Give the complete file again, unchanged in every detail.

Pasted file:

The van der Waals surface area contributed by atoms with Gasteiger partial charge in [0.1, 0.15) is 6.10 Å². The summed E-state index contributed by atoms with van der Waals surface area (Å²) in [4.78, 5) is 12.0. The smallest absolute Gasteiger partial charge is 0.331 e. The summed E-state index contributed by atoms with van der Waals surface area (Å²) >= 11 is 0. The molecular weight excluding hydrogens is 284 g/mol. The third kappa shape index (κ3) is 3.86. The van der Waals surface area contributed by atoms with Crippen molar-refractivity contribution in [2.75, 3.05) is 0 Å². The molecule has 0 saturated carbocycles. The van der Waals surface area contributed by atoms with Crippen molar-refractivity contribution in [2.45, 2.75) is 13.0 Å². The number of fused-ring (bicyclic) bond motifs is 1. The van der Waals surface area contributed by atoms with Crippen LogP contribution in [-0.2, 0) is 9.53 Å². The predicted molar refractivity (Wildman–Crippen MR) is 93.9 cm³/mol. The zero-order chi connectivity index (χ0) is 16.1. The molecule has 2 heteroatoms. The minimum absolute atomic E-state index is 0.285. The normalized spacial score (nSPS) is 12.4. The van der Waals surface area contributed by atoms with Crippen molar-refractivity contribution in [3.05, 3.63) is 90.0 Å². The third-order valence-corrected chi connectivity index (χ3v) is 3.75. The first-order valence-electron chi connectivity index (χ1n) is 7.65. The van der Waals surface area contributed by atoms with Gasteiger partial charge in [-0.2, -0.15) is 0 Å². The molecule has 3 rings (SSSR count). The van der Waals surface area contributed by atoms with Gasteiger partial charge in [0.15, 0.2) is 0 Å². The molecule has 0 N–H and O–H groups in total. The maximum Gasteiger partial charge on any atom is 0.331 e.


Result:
The van der Waals surface area contributed by atoms with Gasteiger partial charge in [0.1, 0.15) is 6.10 Å². The summed E-state index contributed by atoms with van der Waals surface area (Å²) in [4.78, 5) is 12.0. The smallest absolute Gasteiger partial charge is 0.331 e. The summed E-state index contributed by atoms with van der Waals surface area (Å²) >= 11 is 0. The molecular weight excluding hydrogens is 284 g/mol. The third kappa shape index (κ3) is 3.86. The van der Waals surface area contributed by atoms with Crippen molar-refractivity contribution in [2.75, 3.05) is 0 Å². The molecule has 0 saturated carbocycles. The van der Waals surface area contributed by atoms with Crippen molar-refractivity contribution in [2.45, 2.75) is 13.0 Å². The number of fused-ring (bicyclic) bond motifs is 1. The van der Waals surface area contributed by atoms with Crippen LogP contribution in [-0.2, 0) is 9.53 Å². The predicted molar refractivity (Wildman–Crippen MR) is 93.9 cm³/mol. The zero-order chi connectivity index (χ0) is 16.1. The molecule has 2 heteroatoms. The minimum absolute atomic E-state index is 0.285. The normalized spacial score (nSPS) is 12.4. The van der Waals surface area contributed by atoms with Crippen molar-refractivity contribution in [3.05, 3.63) is 90.0 Å². The third-order valence-corrected chi connectivity index (χ3v) is 3.75. The first-order valence-electron chi connectivity index (χ1n) is 7.65. The van der Waals surface area contributed by atoms with Gasteiger partial charge in [-0.2, -0.15) is 0 Å². The molecule has 3 rings (SSSR count). The van der Waals surface area contributed by atoms with Gasteiger partial charge in [0.15, 0.2) is 0 Å². The molecule has 0 N–H and O–H groups in total. The maximum Gasteiger partial charge on any atom is 0.331 e.